{
public GenericJsonWebHookHandler()
{
this.Receiver = "genericjson";
}

public override Task ExecuteAsync(string generator, WebHookHandlerContext context)
{
// Get JSON from WebHook
JObject data = context.GetDataOrDefault<JObject>();

if (context.Id == "i")
{
// Received a WebHook from IFTTT!
}
else if (context.Id == "z")
{
// Received a WebHook from Zapier!
}

return Task.FromResult(true);
}
}

Integrations using IFTTT’s Maker Channel

Setting up a recipe with IFTTT is fairly straight forward, but obviously you need an account with IFTTT. And just to avoid any confusion, to wire up to Twitter you also need a twitter account. Start by going to My Recipes, then IF, then Create a Recipe, and then this to set up the trigger part:

IFTTT-01

Look for the Twitter channel:

IFTTT-02

and select New tweet for you:

IFTTT-03

Wire it up to your twitter account and create the trigger:

IFTTT-04

Now select that for the action part:

IFTTT-05

Search for the Maker channel:

IFTTT-06

and select the Make a web request action:

IFTTT-07

Set URL to the first WebHook URI value from above, set the Method to ‘POST’ and Content Type to ‘application/json’.

IFTTT-08

Also, set the Body to something like this while being careful generating valid JSON – otherwise the WebHook receiver will reject it:

{ "Text": "{{Text}}", "Link": "{{LinkToTweet}}" }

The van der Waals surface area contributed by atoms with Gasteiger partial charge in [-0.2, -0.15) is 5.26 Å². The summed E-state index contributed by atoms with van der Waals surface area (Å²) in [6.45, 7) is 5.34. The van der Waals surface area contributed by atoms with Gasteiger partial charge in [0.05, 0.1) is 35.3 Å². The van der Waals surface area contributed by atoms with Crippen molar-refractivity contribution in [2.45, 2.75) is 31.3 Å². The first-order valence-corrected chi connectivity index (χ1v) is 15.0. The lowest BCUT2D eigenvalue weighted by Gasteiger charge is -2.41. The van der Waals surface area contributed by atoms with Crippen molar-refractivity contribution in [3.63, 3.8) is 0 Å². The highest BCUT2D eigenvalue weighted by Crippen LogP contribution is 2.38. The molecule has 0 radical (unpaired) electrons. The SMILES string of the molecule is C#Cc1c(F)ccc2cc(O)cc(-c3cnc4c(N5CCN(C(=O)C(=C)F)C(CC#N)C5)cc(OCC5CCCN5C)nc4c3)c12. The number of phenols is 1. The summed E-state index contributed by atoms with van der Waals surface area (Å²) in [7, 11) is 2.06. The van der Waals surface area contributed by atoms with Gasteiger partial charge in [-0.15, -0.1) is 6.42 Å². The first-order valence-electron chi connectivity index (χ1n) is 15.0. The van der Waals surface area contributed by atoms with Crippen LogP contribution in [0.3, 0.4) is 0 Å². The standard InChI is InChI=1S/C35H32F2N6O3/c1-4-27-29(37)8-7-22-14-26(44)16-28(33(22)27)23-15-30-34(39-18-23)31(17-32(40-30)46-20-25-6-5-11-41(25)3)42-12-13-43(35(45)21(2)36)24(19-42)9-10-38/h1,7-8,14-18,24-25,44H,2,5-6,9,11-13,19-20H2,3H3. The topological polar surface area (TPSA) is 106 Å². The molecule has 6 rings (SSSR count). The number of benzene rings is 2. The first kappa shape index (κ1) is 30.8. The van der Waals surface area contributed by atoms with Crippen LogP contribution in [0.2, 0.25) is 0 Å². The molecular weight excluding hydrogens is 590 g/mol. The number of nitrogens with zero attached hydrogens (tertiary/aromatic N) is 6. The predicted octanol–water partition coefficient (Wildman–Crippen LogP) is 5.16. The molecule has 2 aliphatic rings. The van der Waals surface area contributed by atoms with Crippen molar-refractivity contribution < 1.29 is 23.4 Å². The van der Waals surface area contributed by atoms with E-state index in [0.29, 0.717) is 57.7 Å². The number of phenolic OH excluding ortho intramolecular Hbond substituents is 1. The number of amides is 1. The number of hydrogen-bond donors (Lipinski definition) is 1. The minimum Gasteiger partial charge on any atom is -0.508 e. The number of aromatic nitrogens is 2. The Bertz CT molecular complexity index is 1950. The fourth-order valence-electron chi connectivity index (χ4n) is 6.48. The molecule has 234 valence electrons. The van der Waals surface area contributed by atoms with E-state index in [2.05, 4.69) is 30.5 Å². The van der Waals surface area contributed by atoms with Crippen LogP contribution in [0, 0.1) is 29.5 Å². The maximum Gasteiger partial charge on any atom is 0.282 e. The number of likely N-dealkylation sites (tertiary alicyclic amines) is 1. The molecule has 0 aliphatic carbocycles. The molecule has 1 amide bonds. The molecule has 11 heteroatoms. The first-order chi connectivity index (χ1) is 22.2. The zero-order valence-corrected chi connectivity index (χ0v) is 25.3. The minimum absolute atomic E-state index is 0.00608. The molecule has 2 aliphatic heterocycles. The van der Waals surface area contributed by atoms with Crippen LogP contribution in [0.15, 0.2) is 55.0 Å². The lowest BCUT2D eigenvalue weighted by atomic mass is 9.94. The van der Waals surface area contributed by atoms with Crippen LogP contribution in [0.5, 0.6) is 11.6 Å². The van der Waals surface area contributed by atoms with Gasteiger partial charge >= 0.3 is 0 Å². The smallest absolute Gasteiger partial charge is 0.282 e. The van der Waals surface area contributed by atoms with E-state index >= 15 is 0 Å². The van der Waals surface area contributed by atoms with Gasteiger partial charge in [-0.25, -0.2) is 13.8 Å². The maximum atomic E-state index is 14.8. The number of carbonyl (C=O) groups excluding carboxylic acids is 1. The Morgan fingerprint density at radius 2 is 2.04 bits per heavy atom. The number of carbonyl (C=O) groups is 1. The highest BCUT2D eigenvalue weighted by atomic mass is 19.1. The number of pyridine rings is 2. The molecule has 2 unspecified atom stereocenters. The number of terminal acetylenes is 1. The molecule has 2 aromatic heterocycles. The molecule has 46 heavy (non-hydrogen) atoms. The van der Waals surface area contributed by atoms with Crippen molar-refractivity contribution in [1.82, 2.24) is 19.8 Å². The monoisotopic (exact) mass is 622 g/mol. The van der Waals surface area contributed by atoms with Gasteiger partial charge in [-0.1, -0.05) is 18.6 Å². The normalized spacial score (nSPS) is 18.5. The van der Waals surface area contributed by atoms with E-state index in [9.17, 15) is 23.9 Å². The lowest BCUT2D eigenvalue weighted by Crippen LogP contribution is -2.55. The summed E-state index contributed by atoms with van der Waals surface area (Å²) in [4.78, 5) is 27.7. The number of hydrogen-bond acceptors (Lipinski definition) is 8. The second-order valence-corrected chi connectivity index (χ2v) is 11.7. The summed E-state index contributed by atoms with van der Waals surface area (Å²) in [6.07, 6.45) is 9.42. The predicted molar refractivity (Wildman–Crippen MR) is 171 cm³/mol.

Select Create Action and you should see something like this:
 
IFTTT-09

Integrations using Zapier’s WebHook Action

Setting up an integration with Zapier is equally simple, but of course you also need a Zapier account to get going and one for Google Drive to wire up to Google Sheets. Start by going to your dashboard and select Make a new Zap:

Zapier-01

Then for trigger search for Google Sheets as the trigger app:

Zapier-02a

Then pick New Spreadsheet Row as the trigger. Similarly, pick WebHooks by Zapier as the action app and then POST as the action:

Zapier-03

For this tutorial I created a Google Sheet with simple data like this:

GoogleSheet

Now add your Google Sheets account to the trigger part of the Zap in step 2:

Zapier-04

The WebHooks by Zapier action doesn’t require any account setup in step 3 so just continue to step 4:

Zapier-05

Select the particular sheet you want to monitor and pick the particular worksheet:

Zapier-06

Finally, set the URL to the second WebHook URI value from above and set the Payload Type to ’json’:

Zapier-07

In step 6 you can test out the zap but for now just go to step 7, enable the zap and get ready to try it out:

Zapier-08a

Trying it Out

Simply deploy your Web Application Project to Azure and try out the two integrations: To trigger the IFTTT integration, tweet from the account you registered, and for Zapier, add a row to the Google Sheet. For both IFTTT and Zapier there is a delay, at least in the free tier, for some minutes before changes cause a WebHook to fire. However, in both cases you can manually run the integration to cause it to fire.

If you attach the debugger and add a row to the Google Sheet you and then run the zap manually, you should see this show up in the debugger like this:

Zapier-09

Similarly, after you tweet you should see the same breakpoint getting hit but this time for the IFTTT integration.

That’s it – you can now build integrations using IFTTT and Zapier and get the result straight into ASP.NET using ASP.NET WebHooks.

Have fun!

Henrik